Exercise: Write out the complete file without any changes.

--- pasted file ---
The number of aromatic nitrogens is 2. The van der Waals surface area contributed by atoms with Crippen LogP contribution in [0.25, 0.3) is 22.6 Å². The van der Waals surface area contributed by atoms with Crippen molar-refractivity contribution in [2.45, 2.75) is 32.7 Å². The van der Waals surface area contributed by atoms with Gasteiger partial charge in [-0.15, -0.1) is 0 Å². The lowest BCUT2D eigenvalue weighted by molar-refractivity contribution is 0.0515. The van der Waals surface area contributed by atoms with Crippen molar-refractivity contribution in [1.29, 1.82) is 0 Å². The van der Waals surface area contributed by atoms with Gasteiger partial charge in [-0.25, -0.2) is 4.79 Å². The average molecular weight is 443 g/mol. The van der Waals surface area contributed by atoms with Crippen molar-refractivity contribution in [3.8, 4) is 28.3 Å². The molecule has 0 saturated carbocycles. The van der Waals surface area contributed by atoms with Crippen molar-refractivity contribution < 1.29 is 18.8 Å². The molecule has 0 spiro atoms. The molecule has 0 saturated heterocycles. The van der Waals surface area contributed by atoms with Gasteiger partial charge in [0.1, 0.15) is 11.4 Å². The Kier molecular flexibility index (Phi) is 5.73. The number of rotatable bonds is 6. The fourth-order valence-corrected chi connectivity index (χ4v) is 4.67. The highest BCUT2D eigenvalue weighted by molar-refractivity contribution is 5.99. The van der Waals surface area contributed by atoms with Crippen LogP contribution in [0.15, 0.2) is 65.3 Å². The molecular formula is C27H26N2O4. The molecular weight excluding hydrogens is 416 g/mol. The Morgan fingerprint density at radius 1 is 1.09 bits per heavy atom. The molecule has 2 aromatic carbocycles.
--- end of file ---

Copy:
The number of aromatic nitrogens is 2. The van der Waals surface area contributed by atoms with Crippen LogP contribution in [0.25, 0.3) is 22.6 Å². The van der Waals surface area contributed by atoms with Crippen molar-refractivity contribution in [2.45, 2.75) is 32.7 Å². The van der Waals surface area contributed by atoms with Gasteiger partial charge in [-0.15, -0.1) is 0 Å². The lowest BCUT2D eigenvalue weighted by molar-refractivity contribution is 0.0515. The van der Waals surface area contributed by atoms with Crippen molar-refractivity contribution in [1.29, 1.82) is 0 Å². The van der Waals surface area contributed by atoms with Gasteiger partial charge in [-0.25, -0.2) is 4.79 Å². The average molecular weight is 443 g/mol. The van der Waals surface area contributed by atoms with Crippen molar-refractivity contribution in [3.8, 4) is 28.3 Å². The molecule has 0 saturated carbocycles. The van der Waals surface area contributed by atoms with Crippen molar-refractivity contribution < 1.29 is 18.8 Å². The molecule has 0 spiro atoms. The molecule has 0 saturated heterocycles. The van der Waals surface area contributed by atoms with Gasteiger partial charge in [0.1, 0.15) is 11.4 Å². The Kier molecular flexibility index (Phi) is 5.73. The number of rotatable bonds is 6. The fourth-order valence-corrected chi connectivity index (χ4v) is 4.67. The highest BCUT2D eigenvalue weighted by molar-refractivity contribution is 5.99. The van der Waals surface area contributed by atoms with Crippen LogP contribution in [0.15, 0.2) is 65.3 Å². The molecular formula is C27H26N2O4. The molecular weight excluding hydrogens is 416 g/mol. The Morgan fingerprint density at radius 1 is 1.09 bits per heavy atom. The molecule has 2 aromatic carbocycles.